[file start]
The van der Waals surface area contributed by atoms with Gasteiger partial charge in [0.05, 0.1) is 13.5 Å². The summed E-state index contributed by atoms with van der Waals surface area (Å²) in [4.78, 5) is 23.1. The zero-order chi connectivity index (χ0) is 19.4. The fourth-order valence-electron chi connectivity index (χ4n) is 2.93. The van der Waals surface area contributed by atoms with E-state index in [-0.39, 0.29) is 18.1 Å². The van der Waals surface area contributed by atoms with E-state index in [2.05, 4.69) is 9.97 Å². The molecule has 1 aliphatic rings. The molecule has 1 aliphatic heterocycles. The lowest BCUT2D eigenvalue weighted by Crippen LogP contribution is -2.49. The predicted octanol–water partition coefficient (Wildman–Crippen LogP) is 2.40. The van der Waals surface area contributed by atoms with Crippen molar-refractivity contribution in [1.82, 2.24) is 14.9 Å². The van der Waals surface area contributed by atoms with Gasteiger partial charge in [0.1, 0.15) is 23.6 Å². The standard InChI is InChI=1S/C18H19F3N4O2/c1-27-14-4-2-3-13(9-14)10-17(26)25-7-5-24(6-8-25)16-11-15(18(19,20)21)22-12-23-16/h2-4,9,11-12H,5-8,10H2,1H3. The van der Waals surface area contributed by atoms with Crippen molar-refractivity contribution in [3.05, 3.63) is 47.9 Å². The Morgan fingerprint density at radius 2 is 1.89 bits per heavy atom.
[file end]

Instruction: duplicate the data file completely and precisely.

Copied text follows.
The van der Waals surface area contributed by atoms with Gasteiger partial charge in [0.05, 0.1) is 13.5 Å². The summed E-state index contributed by atoms with van der Waals surface area (Å²) in [4.78, 5) is 23.1. The zero-order chi connectivity index (χ0) is 19.4. The fourth-order valence-electron chi connectivity index (χ4n) is 2.93. The van der Waals surface area contributed by atoms with E-state index in [-0.39, 0.29) is 18.1 Å². The van der Waals surface area contributed by atoms with E-state index in [2.05, 4.69) is 9.97 Å². The molecule has 1 aliphatic rings. The molecule has 1 aliphatic heterocycles. The lowest BCUT2D eigenvalue weighted by Crippen LogP contribution is -2.49. The predicted octanol–water partition coefficient (Wildman–Crippen LogP) is 2.40. The van der Waals surface area contributed by atoms with Crippen molar-refractivity contribution in [1.82, 2.24) is 14.9 Å². The van der Waals surface area contributed by atoms with Gasteiger partial charge in [0.1, 0.15) is 23.6 Å². The standard InChI is InChI=1S/C18H19F3N4O2/c1-27-14-4-2-3-13(9-14)10-17(26)25-7-5-24(6-8-25)16-11-15(18(19,20)21)22-12-23-16/h2-4,9,11-12H,5-8,10H2,1H3. The van der Waals surface area contributed by atoms with Crippen molar-refractivity contribution in [3.05, 3.63) is 47.9 Å². The Morgan fingerprint density at radius 2 is 1.89 bits per heavy atom.